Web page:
Sustainable Development Intelligence

SDI

Better aid targeting to ensure that no one is left behind

We help our partners improve how sustainable development investments are targeted — geographically and demographically — in order to translate resources into results for everyone.

We develop cutting-edge methods to pinpoint with greater accuracy which (vulnerable) groups of people stand to benefit most and least from specific development investments. We also monitor progress over time within these disadvantaged localities and demographic cohorts to ensure that no one is left behind.

Using these ‘last mile’ targeting methods, we help international development organizations more efficiently allocate resources to hard-to-detect pockets of need and opportunity.

Tracking Financing to the SDGs: Track and analyze all-source financing to the Sustainable Development Goals

Achieving the Sustainable Development Goals (SDGs) requires mobilizing resources from a variety of sources, including international partners, domestic budgets, foundations and philanthropy, as well as the private sector. Better data on these diverse financial flows will be key to achieving the SDGs, allowing decision makers to view progress on financing sustainable development from multiple angles.

To gain a clearer picture of SDG funding, AidData is spearheading a new methodology to track, integrate, visualize and disseminate all-source financing for the SDGs. AidData is also working directly with in-country stakeholders to help policy-makers use these data to effectively allocate resources, crowd in funding, and hold each other accountable for achieving national priorities and global goals.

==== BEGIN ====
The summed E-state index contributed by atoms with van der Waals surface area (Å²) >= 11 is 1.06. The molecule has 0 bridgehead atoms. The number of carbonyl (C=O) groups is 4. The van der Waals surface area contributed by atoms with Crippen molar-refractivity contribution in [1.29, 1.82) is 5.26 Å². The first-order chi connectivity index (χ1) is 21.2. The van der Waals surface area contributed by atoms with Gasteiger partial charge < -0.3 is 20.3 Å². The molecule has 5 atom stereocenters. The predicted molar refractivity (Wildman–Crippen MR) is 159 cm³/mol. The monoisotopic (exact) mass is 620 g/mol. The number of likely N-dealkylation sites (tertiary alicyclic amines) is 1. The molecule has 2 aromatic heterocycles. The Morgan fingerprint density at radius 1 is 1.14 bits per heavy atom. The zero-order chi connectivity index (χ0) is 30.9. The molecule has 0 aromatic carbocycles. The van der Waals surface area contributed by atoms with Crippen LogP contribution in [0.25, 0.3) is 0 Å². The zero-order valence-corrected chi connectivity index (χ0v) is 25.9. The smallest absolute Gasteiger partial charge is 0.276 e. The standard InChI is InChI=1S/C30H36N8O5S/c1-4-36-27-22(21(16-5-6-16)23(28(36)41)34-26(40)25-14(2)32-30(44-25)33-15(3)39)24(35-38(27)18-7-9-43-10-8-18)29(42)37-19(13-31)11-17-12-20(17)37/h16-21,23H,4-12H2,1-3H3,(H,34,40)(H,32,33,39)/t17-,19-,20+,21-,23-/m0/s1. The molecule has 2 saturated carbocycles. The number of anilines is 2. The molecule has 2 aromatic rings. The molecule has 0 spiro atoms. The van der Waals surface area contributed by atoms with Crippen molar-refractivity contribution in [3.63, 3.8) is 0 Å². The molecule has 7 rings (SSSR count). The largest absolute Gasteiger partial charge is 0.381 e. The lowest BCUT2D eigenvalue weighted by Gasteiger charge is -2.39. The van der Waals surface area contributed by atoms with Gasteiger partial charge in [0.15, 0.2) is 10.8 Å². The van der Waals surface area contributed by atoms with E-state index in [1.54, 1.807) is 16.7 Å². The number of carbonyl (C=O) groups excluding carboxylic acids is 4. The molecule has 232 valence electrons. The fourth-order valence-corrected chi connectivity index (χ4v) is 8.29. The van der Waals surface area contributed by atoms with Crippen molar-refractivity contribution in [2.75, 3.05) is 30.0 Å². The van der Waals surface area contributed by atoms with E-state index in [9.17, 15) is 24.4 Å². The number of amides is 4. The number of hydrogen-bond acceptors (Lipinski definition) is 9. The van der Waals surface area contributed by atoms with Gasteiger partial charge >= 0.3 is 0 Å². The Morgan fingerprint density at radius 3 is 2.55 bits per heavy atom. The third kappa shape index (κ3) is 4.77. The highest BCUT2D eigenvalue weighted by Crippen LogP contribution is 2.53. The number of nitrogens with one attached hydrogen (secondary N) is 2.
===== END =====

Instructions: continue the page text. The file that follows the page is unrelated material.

No One Left Behind: Track and analyze development investments targeting vulnerable groups

In 2015, AidData developed a rigorous methodology to pinpoint with greater accuracy how different groups of people benefit from specific development investments.The No One Left Behind (NoLB) pilot project focused on tracking and analyzing financing for development allocated to people with disabilities, and we are are are currently adapting and extending the methodology to focus on different vulnerable groups.

The NoLB methodology was designed to be easily customizable for deeper analysis of funding trends by vulnerable population, development partner, and/or geographic location. The level of specificity of analysis can range from a quantitative scoping of donor commitments (illuminating investment trends and gaps); deep dives into results and outcomes (monitoring implementation and consumer feedback); and/or examination of best practice through in-depth country case studies and qualitative analysis to determine best practice recommendations.

Decision Support Tools: Help policy-makers use data effectively to improve decision making and resource allocation

Decision Support Tools (DST) help lower the barriers to entry for domestic policymakers and development partners to access and use timely, comprehensive, and disaggregated data to pinpoint at-risk communities and allocate limited resources more effectively.

Our DREAMS project in Zambia and Uganda is developing a DST to give local decision-makers a holistic view of the HIV/AIDS epidemic at the subnational level among different populations, such as young women and adolescent girls. The DST will support planning, implementation, monitoring, and evaluation through leveraging and layering geospatial information -- from upstream investments in HIV/AIDS prevention and treatment to intermediate project results and HIV/AIDS incidence and prevalence rates by sub-population. The tool aims to break down data silos, transform data into actionable insights, and improve targeting of investments to increase the resilience of young women and girls in fighting the spread of HIV/AIDS.

Natural Resource Concessions: Measure the impact of the extractives sector on sustainable development

In 2016, AidData launched a project to analyze the effects of natural resource concessions on economic growth in Liberia, and we are currently working to estimate the sustainable development footprint of the extractives sector in a variety of country contexts.

Better data can shed light on the extractives sector’s overall contribution to socio-economic and environmental outcomes and the relationship to a country’s institutional environment and distribution of resources. In addition to leveraging geospatial tools to analyze the subnational impact of extractive sector investment, we also help local stakeholders better utilize data on these activities to monitor their impact on the country’s environment and economy.